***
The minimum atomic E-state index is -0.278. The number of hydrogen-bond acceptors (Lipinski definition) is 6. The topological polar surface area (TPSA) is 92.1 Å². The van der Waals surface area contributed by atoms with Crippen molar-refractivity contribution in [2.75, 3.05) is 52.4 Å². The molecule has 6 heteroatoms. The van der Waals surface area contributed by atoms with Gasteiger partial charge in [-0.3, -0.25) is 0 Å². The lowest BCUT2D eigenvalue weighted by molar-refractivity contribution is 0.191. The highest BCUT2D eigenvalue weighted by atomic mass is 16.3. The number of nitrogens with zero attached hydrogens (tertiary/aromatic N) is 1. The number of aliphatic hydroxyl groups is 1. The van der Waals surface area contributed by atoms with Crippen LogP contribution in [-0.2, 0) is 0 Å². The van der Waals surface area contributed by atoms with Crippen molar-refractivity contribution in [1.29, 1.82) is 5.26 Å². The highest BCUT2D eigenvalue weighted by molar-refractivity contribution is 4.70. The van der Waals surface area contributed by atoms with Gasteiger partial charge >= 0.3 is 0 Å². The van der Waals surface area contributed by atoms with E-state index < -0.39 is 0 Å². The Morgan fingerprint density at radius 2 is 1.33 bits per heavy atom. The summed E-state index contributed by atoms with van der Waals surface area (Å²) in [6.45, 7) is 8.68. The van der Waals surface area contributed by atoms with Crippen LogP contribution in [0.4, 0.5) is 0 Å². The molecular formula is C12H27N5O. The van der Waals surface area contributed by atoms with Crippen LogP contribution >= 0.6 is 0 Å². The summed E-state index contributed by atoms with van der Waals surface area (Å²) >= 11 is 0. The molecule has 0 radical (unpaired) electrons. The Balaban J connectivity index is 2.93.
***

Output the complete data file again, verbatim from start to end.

The minimum atomic E-state index is -0.278. The number of hydrogen-bond acceptors (Lipinski definition) is 6. The topological polar surface area (TPSA) is 92.1 Å². The van der Waals surface area contributed by atoms with Crippen molar-refractivity contribution in [2.75, 3.05) is 52.4 Å². The molecule has 6 heteroatoms. The van der Waals surface area contributed by atoms with Gasteiger partial charge in [-0.3, -0.25) is 0 Å². The lowest BCUT2D eigenvalue weighted by molar-refractivity contribution is 0.191. The highest BCUT2D eigenvalue weighted by atomic mass is 16.3. The number of nitrogens with zero attached hydrogens (tertiary/aromatic N) is 1. The number of aliphatic hydroxyl groups is 1. The van der Waals surface area contributed by atoms with Crippen LogP contribution in [-0.2, 0) is 0 Å². The van der Waals surface area contributed by atoms with Crippen molar-refractivity contribution in [1.29, 1.82) is 5.26 Å². The highest BCUT2D eigenvalue weighted by molar-refractivity contribution is 4.70. The van der Waals surface area contributed by atoms with Gasteiger partial charge >= 0.3 is 0 Å². The van der Waals surface area contributed by atoms with E-state index < -0.39 is 0 Å². The Morgan fingerprint density at radius 2 is 1.33 bits per heavy atom. The summed E-state index contributed by atoms with van der Waals surface area (Å²) in [6.45, 7) is 8.68. The van der Waals surface area contributed by atoms with Crippen LogP contribution in [0.4, 0.5) is 0 Å². The molecular formula is C12H27N5O. The van der Waals surface area contributed by atoms with Crippen LogP contribution >= 0.6 is 0 Å². The summed E-state index contributed by atoms with van der Waals surface area (Å²) >= 11 is 0. The molecule has 0 radical (unpaired) electrons. The Balaban J connectivity index is 2.93.